Ganbara’s culinary reputation is built on its exceptional seafood and mushroom dishes. They are particularly renowned for their revuelto de hongos, txangurro a la donostiarra, and excellent croquetas. If available, a must-try is the goose barnacles (percebes), which are on par with those of Etxebarri’s, albeit smaller. The wine list deserves attention too, showcasing a modern Spanish selection with notable hidden gems from France and Italy, such as Emidio Pepe – Trebbiano d’Abruzzo 2013, which was excellent during our last visit.

Every meal of ours traditionally ends with a dessert, and in San Sebastián, the ultimate choice is La Viña. Interestingly, many are unaware that La Viña is where the now-famous Basque cheesecake first originated in the 1990s. This dessert has since gained international fame, featured on nearly every menu in London and every baking website. After tasting several variations and even preparing it ourselves (using the original recipe), we are convinced that few compare to La Viña’s original ‘tarta de queso’

The recipe has been widely replicated, with varying degrees of success. This has affected people’s perception of the original concept, causing confusion. In our eyes, the original remains a sophisticated dessert, a quality that remains intact even when harshly dumped in a simple plastic takeaway box, as they do in La Viña. Three attributes stand out: its texture, the caramelisation, and the distinct cheese flavour.

  • The texture: Many aim for an extremely soft Basque cheesecake, as runny as possible, to the point where it more closely resembles a lava cake. The original tarta de queso has a gradient of textures with a significant difference in ‘doneness’ from the middle to the edge. It must be firmer at the edges and soft and creamy in its centre, but never raw and liquid.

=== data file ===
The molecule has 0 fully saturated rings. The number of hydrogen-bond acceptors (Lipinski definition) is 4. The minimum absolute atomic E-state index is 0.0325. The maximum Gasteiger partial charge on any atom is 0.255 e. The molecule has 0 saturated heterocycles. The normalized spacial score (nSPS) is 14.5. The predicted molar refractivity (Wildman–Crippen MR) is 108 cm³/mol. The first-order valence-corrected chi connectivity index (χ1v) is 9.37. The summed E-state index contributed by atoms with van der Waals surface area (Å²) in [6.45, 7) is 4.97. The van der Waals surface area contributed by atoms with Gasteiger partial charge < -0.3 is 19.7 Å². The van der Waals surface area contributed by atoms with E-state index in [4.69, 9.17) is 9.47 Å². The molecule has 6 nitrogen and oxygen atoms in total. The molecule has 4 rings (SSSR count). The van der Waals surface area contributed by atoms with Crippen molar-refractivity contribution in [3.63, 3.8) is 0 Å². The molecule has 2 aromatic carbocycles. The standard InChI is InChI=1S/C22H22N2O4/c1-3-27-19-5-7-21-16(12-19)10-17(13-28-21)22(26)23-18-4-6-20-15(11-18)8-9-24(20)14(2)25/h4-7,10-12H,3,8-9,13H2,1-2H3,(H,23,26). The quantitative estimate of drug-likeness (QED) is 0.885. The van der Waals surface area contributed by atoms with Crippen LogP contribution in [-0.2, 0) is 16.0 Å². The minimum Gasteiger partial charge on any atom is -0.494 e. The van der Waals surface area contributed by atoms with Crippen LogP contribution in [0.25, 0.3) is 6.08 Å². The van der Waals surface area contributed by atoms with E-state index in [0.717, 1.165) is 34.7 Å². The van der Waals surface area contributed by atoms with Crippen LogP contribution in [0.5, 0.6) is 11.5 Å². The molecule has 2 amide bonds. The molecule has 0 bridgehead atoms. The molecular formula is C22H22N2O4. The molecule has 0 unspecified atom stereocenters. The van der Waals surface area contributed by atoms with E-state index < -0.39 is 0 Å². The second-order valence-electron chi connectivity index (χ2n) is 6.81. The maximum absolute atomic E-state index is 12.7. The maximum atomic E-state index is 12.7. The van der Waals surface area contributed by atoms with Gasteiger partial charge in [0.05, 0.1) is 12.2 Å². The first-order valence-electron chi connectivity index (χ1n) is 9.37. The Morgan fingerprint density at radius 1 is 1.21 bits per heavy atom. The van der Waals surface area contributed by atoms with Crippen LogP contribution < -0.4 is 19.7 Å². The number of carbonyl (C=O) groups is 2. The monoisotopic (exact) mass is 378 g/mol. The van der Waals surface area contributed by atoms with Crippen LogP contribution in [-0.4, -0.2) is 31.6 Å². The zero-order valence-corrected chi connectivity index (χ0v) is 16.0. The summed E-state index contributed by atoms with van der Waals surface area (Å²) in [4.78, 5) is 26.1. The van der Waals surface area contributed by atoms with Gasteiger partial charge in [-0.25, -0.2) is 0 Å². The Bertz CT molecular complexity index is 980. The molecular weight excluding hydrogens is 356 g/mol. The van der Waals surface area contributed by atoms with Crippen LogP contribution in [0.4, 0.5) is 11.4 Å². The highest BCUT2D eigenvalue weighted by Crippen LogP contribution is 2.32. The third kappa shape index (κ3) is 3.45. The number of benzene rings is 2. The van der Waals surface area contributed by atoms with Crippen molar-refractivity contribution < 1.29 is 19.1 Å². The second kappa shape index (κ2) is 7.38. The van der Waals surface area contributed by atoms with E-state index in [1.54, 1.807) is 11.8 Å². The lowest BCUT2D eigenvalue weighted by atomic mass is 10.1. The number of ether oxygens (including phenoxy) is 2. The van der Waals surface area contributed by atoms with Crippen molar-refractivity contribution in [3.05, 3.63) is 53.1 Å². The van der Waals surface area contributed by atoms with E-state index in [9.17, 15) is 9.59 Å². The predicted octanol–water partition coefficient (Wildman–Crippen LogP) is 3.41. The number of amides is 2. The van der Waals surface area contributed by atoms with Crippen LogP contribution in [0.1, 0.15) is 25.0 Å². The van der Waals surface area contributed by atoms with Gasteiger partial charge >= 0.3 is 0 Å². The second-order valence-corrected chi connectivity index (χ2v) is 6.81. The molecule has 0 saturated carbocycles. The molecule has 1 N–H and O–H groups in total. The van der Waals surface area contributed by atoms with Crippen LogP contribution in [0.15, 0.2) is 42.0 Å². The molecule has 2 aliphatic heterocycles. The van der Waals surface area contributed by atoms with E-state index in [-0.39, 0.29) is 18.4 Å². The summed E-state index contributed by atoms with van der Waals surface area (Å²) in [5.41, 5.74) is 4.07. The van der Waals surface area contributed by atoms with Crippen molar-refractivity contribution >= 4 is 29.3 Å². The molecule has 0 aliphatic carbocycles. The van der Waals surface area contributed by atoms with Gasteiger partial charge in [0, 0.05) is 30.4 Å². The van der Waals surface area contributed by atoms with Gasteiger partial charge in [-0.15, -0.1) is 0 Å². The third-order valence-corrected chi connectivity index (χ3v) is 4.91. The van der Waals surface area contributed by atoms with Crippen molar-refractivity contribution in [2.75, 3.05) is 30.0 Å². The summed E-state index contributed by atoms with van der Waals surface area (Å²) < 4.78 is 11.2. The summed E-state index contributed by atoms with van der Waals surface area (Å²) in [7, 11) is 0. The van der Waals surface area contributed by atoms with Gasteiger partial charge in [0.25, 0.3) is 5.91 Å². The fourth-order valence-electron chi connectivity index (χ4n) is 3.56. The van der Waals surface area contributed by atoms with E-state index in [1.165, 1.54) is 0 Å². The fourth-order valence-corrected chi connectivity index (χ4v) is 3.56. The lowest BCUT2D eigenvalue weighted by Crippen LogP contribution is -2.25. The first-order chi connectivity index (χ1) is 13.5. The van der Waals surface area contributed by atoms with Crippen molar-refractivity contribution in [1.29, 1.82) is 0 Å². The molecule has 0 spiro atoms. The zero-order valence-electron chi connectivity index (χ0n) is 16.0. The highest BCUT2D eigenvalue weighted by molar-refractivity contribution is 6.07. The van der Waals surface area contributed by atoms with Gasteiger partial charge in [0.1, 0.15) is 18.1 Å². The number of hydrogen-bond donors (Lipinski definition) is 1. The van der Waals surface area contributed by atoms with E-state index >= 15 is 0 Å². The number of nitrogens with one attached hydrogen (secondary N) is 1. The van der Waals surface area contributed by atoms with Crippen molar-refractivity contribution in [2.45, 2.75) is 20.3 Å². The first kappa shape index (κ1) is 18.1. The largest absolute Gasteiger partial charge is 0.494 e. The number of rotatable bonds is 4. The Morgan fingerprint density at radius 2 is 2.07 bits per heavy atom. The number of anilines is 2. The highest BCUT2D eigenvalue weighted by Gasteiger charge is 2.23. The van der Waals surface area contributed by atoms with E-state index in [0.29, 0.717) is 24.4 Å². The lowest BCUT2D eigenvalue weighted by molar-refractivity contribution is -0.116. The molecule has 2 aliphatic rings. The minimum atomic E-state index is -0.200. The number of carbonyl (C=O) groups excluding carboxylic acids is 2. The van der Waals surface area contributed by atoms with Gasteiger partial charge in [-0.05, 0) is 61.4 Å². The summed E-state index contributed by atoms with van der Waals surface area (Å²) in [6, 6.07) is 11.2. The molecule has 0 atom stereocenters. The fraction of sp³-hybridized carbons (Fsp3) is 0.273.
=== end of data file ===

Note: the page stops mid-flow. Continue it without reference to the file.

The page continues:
• The caramelisation: The term ‘Basque cheesecake’ is often used interchangeably with ‘burnt Basque cheesecake’. Despite the unflattering description, the original is certainly not burnt. It’s indeed bien cuit, featuring a mix of lighter and darker spots, but is never charred.
  • The last and the most crucial – the flavour of the cheese. The original is made with local dairy, and its flavour will be hard to replicate outside of the Basque country. While it’s not clear whether this cheese is made from cow’s or sheep’s milk, its distinctive flavour is undeniably recognizable. Resorting to industrial cream cheeses as alternatives, which are notably bland, drastically strays from the original’s authentic taste.

As a bonus, right in front of the cathedral, we will conclude with our beloved Narru, a restaurant we recommend for any meal, from breakfast to dinner. Nestled on the ground floor of a four-star hotel, Narru serves as a bar during the day, seamlessly transitioning to a restaurant for lunch and dinner. For breakfast, try their pan con tomate with jamón Ibérico. While this is easy to get in any bar around the corner, their version is simply delicious.

When turned into a restaurant, Narru offers all the Basque staples. The focus here is on selecting high-quality ingredients, which then are minimally processed and cooked with precision. On the menu, you’ll find an array of seafood starters, including a noteworthy ventresca, and grilled fish dishes a la Elkano, like sea bream, sole, hake, or turbot. They also serve txuleta in the style of Casa Julián in Tolosa as well as a few classic desserts. The wine list here is also excellent, with a surprisingly modern selection of Spanish wines. Do yourself a favour and try the Remírez de Ganuza Blanco. Additionally, about a third of the wine list is dedicated to some of the finest French wines, including Lahaye, Selosse, Lamy, Pattes Loup, or Dujac.